Hiking on Skåneleden
The Skåneleden trails are all over Skåne. One of them runs along the peninsula of Mölle, and smaller stretches can be completed in half a day. We hiked from Mölle to Kullen, approximately 4,8 km. Depending on how many stops you make either to catch your breath, photograph the fauna and flora or enjoy the views over Öresund, it will take you around 1.5-2 hours. If you decide to go for a swim at the concrete pier at the foot of Ransvik Havsveranda or have a little fika in the wild, then perhaps more.
The walk will take you to the Kullen lighthouse, through the Swedish terrain of rocky outcroppings, open meadows and birch and beech forests. The initial climp is the toughest, with a few steep inclines. During the summer you can take the bus back from the lighthouse to Mölle, or you can, like us, hitchhike a ride back to the town.
Cosy place by the sea, perfect to make a stop for lunch or fika. At the foot of this place, you’ll find a large paved concrete platform, allowing you to take a dip in the ocean to cool off from your hike.
Kullaberg Natural Reserve
Making your way around Northwestern Skåne, you’ll often see the silhouette of Kullaberg rising up in the horizon. Kullaberg Natural Reserve is one of Skånes most visited nature spots, with beautiful views and little caves in the rocks.
We met a group of cows grazing, very idyllic. Later we passed a little black grass snake, less idyllic. Apparently you can also meet boars and badgers, semi idyllic! No matter your scale of idyllic, the fauna here are thriving in the wet marshes.
I always feel that, when hiking from A to B, the journey seems more overcoming knowing what ‘signals’ the end of it. In this case, the lighthouse did that, and we spotted it as we walked down the hill on the last stretch of the hike. Visually being able to see our end goal gave us that extra energy right at the end. And of course, it could be seen from afar - it is a lighthouse after all.
Kullen lighthouse is the highest in Sweden and dates back to 1561. Not everyone however were able to spot the lighthouse - more than 200 ships have capsized outside this hill and many of the wrecks can still be found at the bottom of the sea.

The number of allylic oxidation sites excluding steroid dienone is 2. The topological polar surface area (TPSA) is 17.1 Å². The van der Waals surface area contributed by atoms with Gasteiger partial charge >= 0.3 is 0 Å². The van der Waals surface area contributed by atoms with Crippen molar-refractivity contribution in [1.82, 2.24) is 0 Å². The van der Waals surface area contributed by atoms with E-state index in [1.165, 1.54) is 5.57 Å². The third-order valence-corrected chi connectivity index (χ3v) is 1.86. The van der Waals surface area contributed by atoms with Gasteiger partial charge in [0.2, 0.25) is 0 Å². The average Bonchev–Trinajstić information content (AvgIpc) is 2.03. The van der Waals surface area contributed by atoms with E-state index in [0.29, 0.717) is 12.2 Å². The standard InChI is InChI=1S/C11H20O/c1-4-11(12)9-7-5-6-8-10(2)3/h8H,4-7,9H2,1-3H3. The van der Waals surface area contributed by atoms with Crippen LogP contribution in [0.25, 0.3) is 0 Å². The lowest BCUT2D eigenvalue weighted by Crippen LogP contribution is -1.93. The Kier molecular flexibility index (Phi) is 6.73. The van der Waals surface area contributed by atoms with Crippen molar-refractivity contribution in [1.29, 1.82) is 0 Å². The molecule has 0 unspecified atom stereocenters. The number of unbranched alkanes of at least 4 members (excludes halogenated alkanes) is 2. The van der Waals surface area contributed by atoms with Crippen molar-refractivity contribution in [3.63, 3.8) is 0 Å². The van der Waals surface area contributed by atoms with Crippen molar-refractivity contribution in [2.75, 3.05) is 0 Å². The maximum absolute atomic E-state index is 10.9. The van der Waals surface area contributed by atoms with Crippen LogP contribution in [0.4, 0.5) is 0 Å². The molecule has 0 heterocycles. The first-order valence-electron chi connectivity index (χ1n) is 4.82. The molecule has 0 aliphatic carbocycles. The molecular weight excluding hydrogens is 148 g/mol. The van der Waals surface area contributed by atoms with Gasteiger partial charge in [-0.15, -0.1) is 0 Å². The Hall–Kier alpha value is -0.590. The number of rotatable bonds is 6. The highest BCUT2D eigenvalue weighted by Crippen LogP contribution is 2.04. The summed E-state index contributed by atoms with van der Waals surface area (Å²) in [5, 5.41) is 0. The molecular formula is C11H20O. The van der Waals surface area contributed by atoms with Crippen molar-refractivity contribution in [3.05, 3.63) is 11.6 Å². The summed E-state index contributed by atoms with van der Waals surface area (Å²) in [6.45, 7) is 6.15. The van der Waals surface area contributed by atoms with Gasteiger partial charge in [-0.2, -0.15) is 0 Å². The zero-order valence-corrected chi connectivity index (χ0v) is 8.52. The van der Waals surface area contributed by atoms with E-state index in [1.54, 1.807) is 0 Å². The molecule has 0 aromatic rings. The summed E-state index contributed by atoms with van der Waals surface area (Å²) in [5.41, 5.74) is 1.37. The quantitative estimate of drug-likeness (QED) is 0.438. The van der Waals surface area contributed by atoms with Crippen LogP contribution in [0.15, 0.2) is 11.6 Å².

There is a café and a place selling ice cream to reward your efforts. But only if you’re there in the high season. We were devasted to find all possible rewarding places closed and even the water portals were off. So bring your own treats of you’re an off-seasoner like we were.
Second hand shopping
Nothing beats flea markets and second hand shops in Sweden! I don’t know why, but they just do it best. We spent an entire day, loppis-crawling second sand safari’ing based on this fantastic booklet called Antikt Och Loppis. In the summertime, look out for signed loppis too. They are really good with putting out signs on the roads, so make sure to keep your eyes peeled.
Right next to where we stayed, you’ll find this place: Sandgården. One thing I regret not buying more of already, was the tomato and chili marmelade from here. Exceptionally good with matured cheese! They also have a nice selection of homebaked goods, including a really tasty crisp bread that they’ve named ‘Vejbyknäcke’.
Another cute harbour from where we bought fresh shrimps for our lunch.
Lovely place, hidden away on a little side street, in and amongst the trees. Here you can walk around their charming greenhouses, where you’ll find fresh herbs, tomatoes, cucumbers, eggplants and orange trees - all of which are organically grown. They sell the vegetables during summer, when they are fully grown and ready to be eaten.
They have a large garden with chairs and tables under the trees, or you can sit inside the conservatory, in the old stables. Their fika selection was incredible, so make sure to stop by here for cakes!
May is the yellow month of the year. You’ll be finding yourself in the rapeseed fields at least once when you’re here!
At Villa Sigrid, we devoured a bottle of ‘Fläder & Citrus’ apple juice within the first day. It was extremely tasty, and the perfect breakfast supplement. So we stopped by Husets Must and purchased more to bring back home with us. We also got the opportunity to taste all of the other apple juices and ended up getting a large 3 L bag in a box juice - bring on warm summer days!